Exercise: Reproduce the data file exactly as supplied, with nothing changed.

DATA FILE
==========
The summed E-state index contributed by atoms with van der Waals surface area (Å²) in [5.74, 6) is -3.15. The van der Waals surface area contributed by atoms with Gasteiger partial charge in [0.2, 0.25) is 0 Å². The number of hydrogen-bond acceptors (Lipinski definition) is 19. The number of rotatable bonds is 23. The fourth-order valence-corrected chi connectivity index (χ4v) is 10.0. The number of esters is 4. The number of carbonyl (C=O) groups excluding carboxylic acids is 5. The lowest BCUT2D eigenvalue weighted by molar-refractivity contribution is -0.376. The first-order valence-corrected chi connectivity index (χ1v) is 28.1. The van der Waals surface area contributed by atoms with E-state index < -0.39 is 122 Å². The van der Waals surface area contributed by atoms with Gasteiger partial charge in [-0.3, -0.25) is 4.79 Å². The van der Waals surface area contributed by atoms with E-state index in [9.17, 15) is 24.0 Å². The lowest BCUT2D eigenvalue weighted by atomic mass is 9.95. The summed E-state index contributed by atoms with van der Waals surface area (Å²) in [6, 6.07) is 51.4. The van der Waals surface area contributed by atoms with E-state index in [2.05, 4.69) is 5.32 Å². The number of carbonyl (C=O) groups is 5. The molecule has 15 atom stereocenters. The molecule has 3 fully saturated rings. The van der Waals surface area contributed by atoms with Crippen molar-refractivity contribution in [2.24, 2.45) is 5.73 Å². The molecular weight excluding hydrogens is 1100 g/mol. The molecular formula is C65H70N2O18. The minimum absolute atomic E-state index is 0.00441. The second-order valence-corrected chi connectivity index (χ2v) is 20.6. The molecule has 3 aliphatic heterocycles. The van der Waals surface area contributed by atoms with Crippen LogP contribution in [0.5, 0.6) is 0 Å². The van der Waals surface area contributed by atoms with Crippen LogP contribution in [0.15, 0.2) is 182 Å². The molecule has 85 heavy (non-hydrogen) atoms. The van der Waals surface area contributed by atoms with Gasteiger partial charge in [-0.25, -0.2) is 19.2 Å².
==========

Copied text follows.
The summed E-state index contributed by atoms with van der Waals surface area (Å²) in [5.74, 6) is -3.15. The van der Waals surface area contributed by atoms with Gasteiger partial charge in [0.2, 0.25) is 0 Å². The number of hydrogen-bond acceptors (Lipinski definition) is 19. The number of rotatable bonds is 23. The fourth-order valence-corrected chi connectivity index (χ4v) is 10.0. The number of esters is 4. The number of carbonyl (C=O) groups excluding carboxylic acids is 5. The lowest BCUT2D eigenvalue weighted by molar-refractivity contribution is -0.376. The first-order valence-corrected chi connectivity index (χ1v) is 28.1. The van der Waals surface area contributed by atoms with E-state index < -0.39 is 122 Å². The van der Waals surface area contributed by atoms with Gasteiger partial charge in [-0.3, -0.25) is 4.79 Å². The van der Waals surface area contributed by atoms with E-state index in [9.17, 15) is 24.0 Å². The lowest BCUT2D eigenvalue weighted by atomic mass is 9.95. The summed E-state index contributed by atoms with van der Waals surface area (Å²) in [6, 6.07) is 51.4. The van der Waals surface area contributed by atoms with E-state index in [2.05, 4.69) is 5.32 Å². The number of carbonyl (C=O) groups is 5. The molecule has 15 atom stereocenters. The molecule has 3 fully saturated rings. The van der Waals surface area contributed by atoms with Crippen molar-refractivity contribution in [2.24, 2.45) is 5.73 Å². The molecular weight excluding hydrogens is 1100 g/mol. The molecular formula is C65H70N2O18. The minimum absolute atomic E-state index is 0.00441. The second-order valence-corrected chi connectivity index (χ2v) is 20.6. The molecule has 3 aliphatic heterocycles. The van der Waals surface area contributed by atoms with Crippen LogP contribution in [0.5, 0.6) is 0 Å². The van der Waals surface area contributed by atoms with Crippen LogP contribution in [0.15, 0.2) is 182 Å². The molecule has 85 heavy (non-hydrogen) atoms. The van der Waals surface area contributed by atoms with Gasteiger partial charge in [-0.25, -0.2) is 19.2 Å².